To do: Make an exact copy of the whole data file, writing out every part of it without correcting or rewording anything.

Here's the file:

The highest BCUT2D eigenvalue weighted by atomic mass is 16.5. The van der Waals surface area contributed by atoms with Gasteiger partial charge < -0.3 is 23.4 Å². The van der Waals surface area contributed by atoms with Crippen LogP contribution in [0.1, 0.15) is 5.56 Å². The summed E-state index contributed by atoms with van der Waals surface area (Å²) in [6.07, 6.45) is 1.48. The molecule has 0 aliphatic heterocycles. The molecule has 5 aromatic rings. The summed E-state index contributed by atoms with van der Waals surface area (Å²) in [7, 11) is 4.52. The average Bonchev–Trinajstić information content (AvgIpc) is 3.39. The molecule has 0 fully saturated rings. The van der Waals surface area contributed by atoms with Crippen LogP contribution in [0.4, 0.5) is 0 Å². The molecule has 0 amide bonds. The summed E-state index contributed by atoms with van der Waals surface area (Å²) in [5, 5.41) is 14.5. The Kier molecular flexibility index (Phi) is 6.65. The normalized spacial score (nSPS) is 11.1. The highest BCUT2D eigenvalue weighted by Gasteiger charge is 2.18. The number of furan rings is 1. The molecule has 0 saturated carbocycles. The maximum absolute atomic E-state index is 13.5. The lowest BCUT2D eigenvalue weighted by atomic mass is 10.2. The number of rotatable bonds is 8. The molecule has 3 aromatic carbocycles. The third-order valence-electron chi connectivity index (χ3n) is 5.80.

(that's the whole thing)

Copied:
The highest BCUT2D eigenvalue weighted by atomic mass is 16.5. The van der Waals surface area contributed by atoms with Gasteiger partial charge < -0.3 is 23.4 Å². The van der Waals surface area contributed by atoms with Crippen LogP contribution in [0.1, 0.15) is 5.56 Å². The summed E-state index contributed by atoms with van der Waals surface area (Å²) in [6.07, 6.45) is 1.48. The molecule has 0 aliphatic heterocycles. The molecule has 5 aromatic rings. The summed E-state index contributed by atoms with van der Waals surface area (Å²) in [7, 11) is 4.52. The average Bonchev–Trinajstić information content (AvgIpc) is 3.39. The molecule has 0 fully saturated rings. The van der Waals surface area contributed by atoms with Crippen LogP contribution in [0.4, 0.5) is 0 Å². The molecule has 0 amide bonds. The summed E-state index contributed by atoms with van der Waals surface area (Å²) in [5, 5.41) is 14.5. The Kier molecular flexibility index (Phi) is 6.65. The normalized spacial score (nSPS) is 11.1. The highest BCUT2D eigenvalue weighted by Gasteiger charge is 2.18. The number of furan rings is 1. The molecule has 0 saturated carbocycles. The maximum absolute atomic E-state index is 13.5. The lowest BCUT2D eigenvalue weighted by atomic mass is 10.2. The number of rotatable bonds is 8. The molecule has 3 aromatic carbocycles. The third-order valence-electron chi connectivity index (χ3n) is 5.80.